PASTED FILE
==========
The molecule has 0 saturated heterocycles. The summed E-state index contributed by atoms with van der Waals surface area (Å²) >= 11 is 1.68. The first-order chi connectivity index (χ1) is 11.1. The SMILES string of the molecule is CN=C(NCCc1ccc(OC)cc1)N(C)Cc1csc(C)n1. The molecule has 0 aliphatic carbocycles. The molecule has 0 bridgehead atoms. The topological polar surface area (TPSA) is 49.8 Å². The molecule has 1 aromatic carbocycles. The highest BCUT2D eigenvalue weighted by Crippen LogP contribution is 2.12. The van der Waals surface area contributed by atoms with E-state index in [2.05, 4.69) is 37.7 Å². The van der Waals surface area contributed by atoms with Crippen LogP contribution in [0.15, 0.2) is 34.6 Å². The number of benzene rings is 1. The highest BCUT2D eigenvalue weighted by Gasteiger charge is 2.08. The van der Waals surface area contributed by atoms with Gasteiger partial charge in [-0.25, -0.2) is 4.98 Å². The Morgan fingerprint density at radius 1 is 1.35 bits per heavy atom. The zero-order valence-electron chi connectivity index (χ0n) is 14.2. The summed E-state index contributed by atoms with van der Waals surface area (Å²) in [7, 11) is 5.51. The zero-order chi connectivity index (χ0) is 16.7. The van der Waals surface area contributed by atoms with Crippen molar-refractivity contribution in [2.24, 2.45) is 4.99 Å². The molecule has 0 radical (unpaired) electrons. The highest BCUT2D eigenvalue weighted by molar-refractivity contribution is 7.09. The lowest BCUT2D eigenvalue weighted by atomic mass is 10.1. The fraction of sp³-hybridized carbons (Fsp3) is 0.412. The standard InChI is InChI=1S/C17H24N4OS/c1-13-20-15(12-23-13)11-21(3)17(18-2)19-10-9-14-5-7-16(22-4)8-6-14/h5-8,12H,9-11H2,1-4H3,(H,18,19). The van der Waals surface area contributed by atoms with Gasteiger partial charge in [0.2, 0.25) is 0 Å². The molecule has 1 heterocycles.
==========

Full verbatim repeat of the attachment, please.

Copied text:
The molecule has 0 saturated heterocycles. The summed E-state index contributed by atoms with van der Waals surface area (Å²) >= 11 is 1.68. The first-order chi connectivity index (χ1) is 11.1. The SMILES string of the molecule is CN=C(NCCc1ccc(OC)cc1)N(C)Cc1csc(C)n1. The molecule has 0 aliphatic carbocycles. The molecule has 0 bridgehead atoms. The topological polar surface area (TPSA) is 49.8 Å². The molecule has 1 aromatic carbocycles. The highest BCUT2D eigenvalue weighted by Crippen LogP contribution is 2.12. The van der Waals surface area contributed by atoms with E-state index in [2.05, 4.69) is 37.7 Å². The van der Waals surface area contributed by atoms with Crippen LogP contribution in [0.15, 0.2) is 34.6 Å². The number of benzene rings is 1. The highest BCUT2D eigenvalue weighted by Gasteiger charge is 2.08. The van der Waals surface area contributed by atoms with Gasteiger partial charge in [-0.25, -0.2) is 4.98 Å². The Morgan fingerprint density at radius 1 is 1.35 bits per heavy atom. The zero-order valence-electron chi connectivity index (χ0n) is 14.2. The summed E-state index contributed by atoms with van der Waals surface area (Å²) in [7, 11) is 5.51. The zero-order chi connectivity index (χ0) is 16.7. The van der Waals surface area contributed by atoms with Crippen molar-refractivity contribution in [2.24, 2.45) is 4.99 Å². The molecule has 0 radical (unpaired) electrons. The highest BCUT2D eigenvalue weighted by molar-refractivity contribution is 7.09. The lowest BCUT2D eigenvalue weighted by atomic mass is 10.1. The fraction of sp³-hybridized carbons (Fsp3) is 0.412. The standard InChI is InChI=1S/C17H24N4OS/c1-13-20-15(12-23-13)11-21(3)17(18-2)19-10-9-14-5-7-16(22-4)8-6-14/h5-8,12H,9-11H2,1-4H3,(H,18,19). The van der Waals surface area contributed by atoms with Gasteiger partial charge in [0.2, 0.25) is 0 Å². The molecule has 1 heterocycles.